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Listeners To NPR: Why Don't We Track Planes Like We Do Ships?

SkyTruth followed the ship <em>Shin Jyi Chyuu 33 </em>during one week last month. Planes are connected to a satellite network just like ships, but the information is only collected if the airline pays for it.

A couple of listeners wrote to Morning Edition on Thursday with the same idea.

"Did anyone notice that shortly after reporting on the difficulty of tracking airliners in flight, you aired a story about a gentleman in West Virginia who was able to work with Google to track fishing boats in real time?" wrote Paul Douglas from Simsbury, Conn.

In case you missed it, the plane story was about possible new standards for airline tracking spurred by Malaysia Airlines Flight 370's disappearance. The ship-tracking software was described in Chris Joyce's piece on illegal fishing. It was developed by John Amos of SkyTruth (the aforementioned "gentleman in West Virginia") and Google, using ships' automatic identification system, or AIS.

Jimmie Meyer in Sealy, Texas, had the same thought. "Seems the AIS does a great job in tracking ships," he wrote. "Why can't the AIS be used in tracking the aircraft?"

Good question!

To sort it out, we headed down the hall to talk to the Science Desk's physics guy, Geoff Brumfiel.

He explained that not only can we track ships and planes in the same way, but in many cases we actually already do. AIS tracks just ships, but there's another company — Inmarsat — that provides tracking for both ships and planes.

"[Inmarsat] used to stand for International Maritime Satellite Organization," Brumfiel says. "This was a company set up in 1979 originally as a nonprofit to track only ships. Today almost all of the world's airplanes are tracked by the same company."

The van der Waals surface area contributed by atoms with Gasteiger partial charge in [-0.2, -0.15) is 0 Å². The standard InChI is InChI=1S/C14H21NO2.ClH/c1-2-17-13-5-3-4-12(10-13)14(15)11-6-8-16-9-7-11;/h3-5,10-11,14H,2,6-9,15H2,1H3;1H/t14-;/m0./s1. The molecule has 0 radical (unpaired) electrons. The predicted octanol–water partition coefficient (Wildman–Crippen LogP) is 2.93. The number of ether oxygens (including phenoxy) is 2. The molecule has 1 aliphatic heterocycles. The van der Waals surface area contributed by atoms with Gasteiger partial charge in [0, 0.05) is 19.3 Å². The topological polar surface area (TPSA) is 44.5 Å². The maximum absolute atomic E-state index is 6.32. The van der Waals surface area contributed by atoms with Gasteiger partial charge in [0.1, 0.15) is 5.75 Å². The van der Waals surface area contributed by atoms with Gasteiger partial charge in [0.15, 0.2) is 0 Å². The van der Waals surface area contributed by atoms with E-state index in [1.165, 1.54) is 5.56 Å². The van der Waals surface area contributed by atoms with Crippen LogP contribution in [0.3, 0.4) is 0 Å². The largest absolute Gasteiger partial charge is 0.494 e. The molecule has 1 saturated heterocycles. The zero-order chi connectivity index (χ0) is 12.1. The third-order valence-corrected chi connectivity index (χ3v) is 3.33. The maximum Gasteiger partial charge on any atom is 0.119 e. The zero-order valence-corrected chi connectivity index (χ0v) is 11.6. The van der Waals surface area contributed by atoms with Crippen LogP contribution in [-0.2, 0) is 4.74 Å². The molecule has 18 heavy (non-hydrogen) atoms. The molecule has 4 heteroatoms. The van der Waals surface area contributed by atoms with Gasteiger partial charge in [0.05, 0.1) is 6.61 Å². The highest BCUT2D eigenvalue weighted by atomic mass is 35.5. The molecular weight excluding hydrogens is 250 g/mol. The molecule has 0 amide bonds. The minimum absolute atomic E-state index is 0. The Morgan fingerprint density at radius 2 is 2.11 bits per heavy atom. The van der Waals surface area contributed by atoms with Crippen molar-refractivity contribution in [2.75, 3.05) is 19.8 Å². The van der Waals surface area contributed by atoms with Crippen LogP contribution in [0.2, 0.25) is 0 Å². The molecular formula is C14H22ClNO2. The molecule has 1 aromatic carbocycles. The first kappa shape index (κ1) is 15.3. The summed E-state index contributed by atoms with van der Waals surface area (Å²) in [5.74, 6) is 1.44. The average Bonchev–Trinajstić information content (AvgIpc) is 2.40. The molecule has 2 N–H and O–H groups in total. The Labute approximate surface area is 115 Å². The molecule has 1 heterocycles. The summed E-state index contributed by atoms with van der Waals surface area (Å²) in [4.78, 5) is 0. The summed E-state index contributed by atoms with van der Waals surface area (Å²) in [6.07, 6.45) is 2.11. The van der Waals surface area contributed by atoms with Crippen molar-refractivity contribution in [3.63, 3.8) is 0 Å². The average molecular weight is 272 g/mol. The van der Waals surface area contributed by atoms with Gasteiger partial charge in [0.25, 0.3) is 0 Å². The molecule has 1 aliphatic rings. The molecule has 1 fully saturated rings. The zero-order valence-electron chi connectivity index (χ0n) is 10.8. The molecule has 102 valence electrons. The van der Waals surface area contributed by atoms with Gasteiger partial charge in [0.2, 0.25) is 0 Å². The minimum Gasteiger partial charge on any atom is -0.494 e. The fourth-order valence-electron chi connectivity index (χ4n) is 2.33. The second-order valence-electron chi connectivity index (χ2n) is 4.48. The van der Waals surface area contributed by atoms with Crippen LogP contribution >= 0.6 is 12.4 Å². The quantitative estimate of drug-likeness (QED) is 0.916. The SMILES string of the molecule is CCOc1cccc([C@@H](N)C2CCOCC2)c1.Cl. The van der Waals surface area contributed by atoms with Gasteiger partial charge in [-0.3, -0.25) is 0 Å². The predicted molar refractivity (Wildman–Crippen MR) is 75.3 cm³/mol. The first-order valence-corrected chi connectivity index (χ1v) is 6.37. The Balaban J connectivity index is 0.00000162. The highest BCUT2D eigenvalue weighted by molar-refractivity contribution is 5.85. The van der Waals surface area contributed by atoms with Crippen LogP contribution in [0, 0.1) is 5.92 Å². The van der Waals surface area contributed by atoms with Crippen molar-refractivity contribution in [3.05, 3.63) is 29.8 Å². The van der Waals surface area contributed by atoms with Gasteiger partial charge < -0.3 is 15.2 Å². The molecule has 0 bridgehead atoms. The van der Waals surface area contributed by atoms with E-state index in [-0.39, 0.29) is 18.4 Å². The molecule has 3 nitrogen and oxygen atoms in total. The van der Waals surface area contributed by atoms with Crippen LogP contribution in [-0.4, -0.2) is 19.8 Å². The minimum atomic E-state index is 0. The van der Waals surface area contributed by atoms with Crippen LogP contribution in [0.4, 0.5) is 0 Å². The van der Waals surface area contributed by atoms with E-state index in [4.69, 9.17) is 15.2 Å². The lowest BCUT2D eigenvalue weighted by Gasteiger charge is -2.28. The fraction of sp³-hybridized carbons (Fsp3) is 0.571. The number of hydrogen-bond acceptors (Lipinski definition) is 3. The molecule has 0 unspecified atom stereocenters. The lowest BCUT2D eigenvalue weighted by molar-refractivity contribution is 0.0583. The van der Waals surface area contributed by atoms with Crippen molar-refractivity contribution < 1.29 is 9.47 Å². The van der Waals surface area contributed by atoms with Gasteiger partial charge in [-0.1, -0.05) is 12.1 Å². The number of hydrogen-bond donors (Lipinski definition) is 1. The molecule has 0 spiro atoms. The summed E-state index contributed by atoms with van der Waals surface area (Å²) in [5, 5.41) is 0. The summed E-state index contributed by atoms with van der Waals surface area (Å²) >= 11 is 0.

So, then, why aren't we tracking planes in real time?

"Although Inmarsat provides that service, you have to pay for it," Brumfiel explains. "Kind of like you have to pay for a cable subscription even if you own a cable box.

"A lot of carriers pay for the service and they transmit their position data. But Malaysia Airlines was one of the carriers that didn't. And as a result, the position data from this missing plane — Malaysia Airlines Flight 370 — was never sent."

What's on the table now in the world of airline tracking is new regulations: "Regulations that would require this information to be sent — it would no longer be an option for the company," he explains.

While the new airline tracking regulations get hammered out, "Inmarsat has already said they're willing to offer to take data from the airplane — the position data — for free, and process that at no cost," Brumfiel says.

"So there's really very few barriers at this point" to universal plane tracking, he continues. "The antennas are in place, Inmarsat's willing to do it, it may become a regulation shortly — I think we're likely to see tracking very soon."

Copyright 2015 NPR. To see more, visit http://www.npr.org/.

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